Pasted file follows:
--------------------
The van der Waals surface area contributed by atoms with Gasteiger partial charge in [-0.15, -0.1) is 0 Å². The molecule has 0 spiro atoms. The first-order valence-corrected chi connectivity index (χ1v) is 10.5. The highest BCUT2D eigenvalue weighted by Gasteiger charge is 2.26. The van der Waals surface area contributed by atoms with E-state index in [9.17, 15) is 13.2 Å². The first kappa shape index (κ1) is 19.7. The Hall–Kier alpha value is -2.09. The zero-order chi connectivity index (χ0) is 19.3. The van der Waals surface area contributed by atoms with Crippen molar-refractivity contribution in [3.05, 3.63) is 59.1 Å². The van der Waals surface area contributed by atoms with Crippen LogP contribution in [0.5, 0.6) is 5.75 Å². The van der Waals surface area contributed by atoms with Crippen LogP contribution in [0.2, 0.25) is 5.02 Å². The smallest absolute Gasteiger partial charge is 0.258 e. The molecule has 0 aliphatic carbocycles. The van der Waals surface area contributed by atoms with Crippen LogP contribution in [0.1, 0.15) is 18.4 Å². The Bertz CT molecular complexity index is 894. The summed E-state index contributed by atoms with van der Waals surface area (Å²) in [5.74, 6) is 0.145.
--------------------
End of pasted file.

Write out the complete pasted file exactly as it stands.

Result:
The van der Waals surface area contributed by atoms with Gasteiger partial charge in [-0.15, -0.1) is 0 Å². The molecule has 0 spiro atoms. The first-order valence-corrected chi connectivity index (χ1v) is 10.5. The highest BCUT2D eigenvalue weighted by Gasteiger charge is 2.26. The van der Waals surface area contributed by atoms with E-state index in [9.17, 15) is 13.2 Å². The first kappa shape index (κ1) is 19.7. The Hall–Kier alpha value is -2.09. The zero-order chi connectivity index (χ0) is 19.3. The van der Waals surface area contributed by atoms with Crippen molar-refractivity contribution in [3.05, 3.63) is 59.1 Å². The van der Waals surface area contributed by atoms with Crippen LogP contribution in [0.5, 0.6) is 5.75 Å². The van der Waals surface area contributed by atoms with Crippen LogP contribution in [0.2, 0.25) is 5.02 Å². The smallest absolute Gasteiger partial charge is 0.258 e. The molecule has 0 aliphatic carbocycles. The van der Waals surface area contributed by atoms with Crippen LogP contribution in [0.1, 0.15) is 18.4 Å². The Bertz CT molecular complexity index is 894. The summed E-state index contributed by atoms with van der Waals surface area (Å²) in [5.74, 6) is 0.145.